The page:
What Microsoft Adoption of WebRTC 1.0 APIs Signals

Excitement is in the air! As you may have read on No Jitter earlier this month, Microsoft has given WebRTC its seal of approval, introducing the WebRTC 1.0 APIs into Microsoft Edge for interoperable real-time communications.

WebRTC has transformed the requirements needed to support real-time voice, video, chat, and file sharing built directly into browsers and mobile apps, and Microsoft's decision is a huge step forward on its real-time communications roadmap, a clear signal that it sees a bright future for the technology (some may say that the writing has been on the walls with Microsoft's acquisition of WebRTC companies such as Beam and Talko within the last year), and great news for the industry in general.

WebRTC has come a long way in a short amount of time. However, it is important to appreciate that it has also faced its fair share of scrutiny. WebRTC started out as Google-led initiative; then following its 2010 purchases of On2 Technologies and GIPS for their VP8 and OPUS codecs, respectively, Google open-sourced WebRTC in 2011. Although WebRTC quickly became a shining star among real-time communications professionals, no one was certain whether it would ever become a truly interoperable solution working across all browsers. Mozilla quickly integrated WebRTC into Firefox. However, it took a few years before Microsoft decided to incorporate it into the new Edge browser, and Apple has been slow to follow, only starting to show signs last April (see "Apple Jumps on WebRTC Bandwagon").

WebRTC gives us the ability to communicate in smarter, more efficient ways by adding real-time communications capabilities to applications through the use of live audio and video streaming, screen sharing, secure document sharing, traditional telephony integration, and much more. Now this technology is gaining traction and strength in some of the largest companies in the world. Some of the most notable companies implementing WebRTC include the likes of Google, Mozilla, Microsoft, Cisco, Oracle, Ericsson, Amazon, Intel, Facebook, Snapchat, Slack, and Blackboard.

With Apple being such a latecomer to the industry, experts such as UC analyst Dave Michels began to question the validity of WebRTC, as he wrote a year ago in his TalkingPointz post, "WebRTC is a Distraction." As the fight for WebRTC adoption with Apple's Safari browser began to heat up, a few in the industry decided to give Apple a helping hand with a new initiative to bring WebRTC to WebKit. We can't say for sure the impact the initiative had on Microsoft's decision to adopt WebRTC 1.0, but it has been clear to those who closely follow the industry that Microsoft has been quietly integrating WebRTC for some time now.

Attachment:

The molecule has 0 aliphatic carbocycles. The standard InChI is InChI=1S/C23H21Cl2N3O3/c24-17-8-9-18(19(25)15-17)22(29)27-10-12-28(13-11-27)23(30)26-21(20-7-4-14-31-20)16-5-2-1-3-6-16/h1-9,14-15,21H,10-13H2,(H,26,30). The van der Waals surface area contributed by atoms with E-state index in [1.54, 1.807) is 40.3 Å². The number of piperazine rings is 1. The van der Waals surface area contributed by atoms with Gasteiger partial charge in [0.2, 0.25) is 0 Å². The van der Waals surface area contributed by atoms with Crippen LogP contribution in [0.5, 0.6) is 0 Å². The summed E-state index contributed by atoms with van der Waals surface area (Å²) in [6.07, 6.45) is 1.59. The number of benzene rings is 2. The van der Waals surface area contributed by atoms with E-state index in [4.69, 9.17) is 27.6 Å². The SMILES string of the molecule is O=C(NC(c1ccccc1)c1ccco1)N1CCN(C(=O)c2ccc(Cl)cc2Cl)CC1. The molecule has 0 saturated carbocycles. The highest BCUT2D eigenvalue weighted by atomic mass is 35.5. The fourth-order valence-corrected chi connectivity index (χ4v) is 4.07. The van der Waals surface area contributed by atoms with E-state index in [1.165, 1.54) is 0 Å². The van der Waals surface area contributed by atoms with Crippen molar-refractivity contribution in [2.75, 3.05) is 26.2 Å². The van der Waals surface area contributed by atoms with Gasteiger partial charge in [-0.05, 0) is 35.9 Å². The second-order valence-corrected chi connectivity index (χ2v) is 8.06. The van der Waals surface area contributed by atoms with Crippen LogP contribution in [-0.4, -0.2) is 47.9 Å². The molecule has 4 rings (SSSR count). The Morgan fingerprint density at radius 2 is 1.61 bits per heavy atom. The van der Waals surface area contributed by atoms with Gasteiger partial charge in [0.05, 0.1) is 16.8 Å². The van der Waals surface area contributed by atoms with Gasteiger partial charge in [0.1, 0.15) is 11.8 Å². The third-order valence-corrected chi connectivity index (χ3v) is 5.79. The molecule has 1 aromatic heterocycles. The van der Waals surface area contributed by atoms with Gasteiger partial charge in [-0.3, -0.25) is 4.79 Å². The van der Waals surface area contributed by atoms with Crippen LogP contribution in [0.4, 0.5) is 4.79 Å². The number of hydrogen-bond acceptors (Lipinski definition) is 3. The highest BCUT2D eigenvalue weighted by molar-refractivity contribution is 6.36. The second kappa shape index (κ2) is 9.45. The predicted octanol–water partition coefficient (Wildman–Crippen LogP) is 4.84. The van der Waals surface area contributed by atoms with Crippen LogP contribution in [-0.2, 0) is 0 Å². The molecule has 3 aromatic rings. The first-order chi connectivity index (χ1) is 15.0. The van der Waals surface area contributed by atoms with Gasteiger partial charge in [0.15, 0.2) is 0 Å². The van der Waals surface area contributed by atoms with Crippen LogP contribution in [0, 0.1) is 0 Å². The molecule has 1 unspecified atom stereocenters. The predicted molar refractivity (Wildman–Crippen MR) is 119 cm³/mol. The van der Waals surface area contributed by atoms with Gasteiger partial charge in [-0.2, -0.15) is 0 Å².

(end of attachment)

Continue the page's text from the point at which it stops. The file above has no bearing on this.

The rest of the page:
Also clear is that those businesses that dared to be innovative early on and embraced WebRTC have a head start on their competition. The WebRTC market is expected to reach $4.5 billion by 2020, at a compound annual growth rate of 51% from 2015 to 2020, according to a MarketsandMarkets report. In 2015 we saw over $1 billion in funding go to WebRTC-related companies and more than 40 mergers and acquisitions take place. In 2016 we saw almost triple that of 2015 with more than $2.7 billion in funding going to WebRTC-related companies, plus more than 20 mergers and acquisitions. As you can see, early adopters have been the first to reap the rewards of WebRTC's rapid growth.

Interestingly enough, we believe that those companies that hadn't implemented WebRTC because Apple was missing from the picture were misguided and uninformed. In the beginning, major debate centered around applications not being able to use WebRTC through the browser on iOS devices. It brought about uncertainty to developers using the technology because solutions were considered incomplete or lacking full interoperability. Now we have official support from all the major players -- Google, Mozilla, Microsoft, and Apple -- further cementing that WebRTC is here to stay. We don't have a timeframe defining when Apple will fully support or implement WebRTC but for now it smells like warm "Apple" pie baking in the oven.

Perception of the future technology landscape drives business decisions and Microsoft is a front runner in setting the climate of the tech community based on its approval or apprehension to accept certain technologies. Previously, it has been the perception of many companies and organizations that WebRTC would not stand the test of time without the likes of Microsoft and Apple.

Over the past five years, the WebRTC community has unified in the effort to navigate through major hurdles and obstacles while evolving into a stronger entity. So it will be interesting to see how the pace quickens now that Microsoft is supporting WebRTC 1.0 APIs. We are enthusiastic about where this momentum will take us!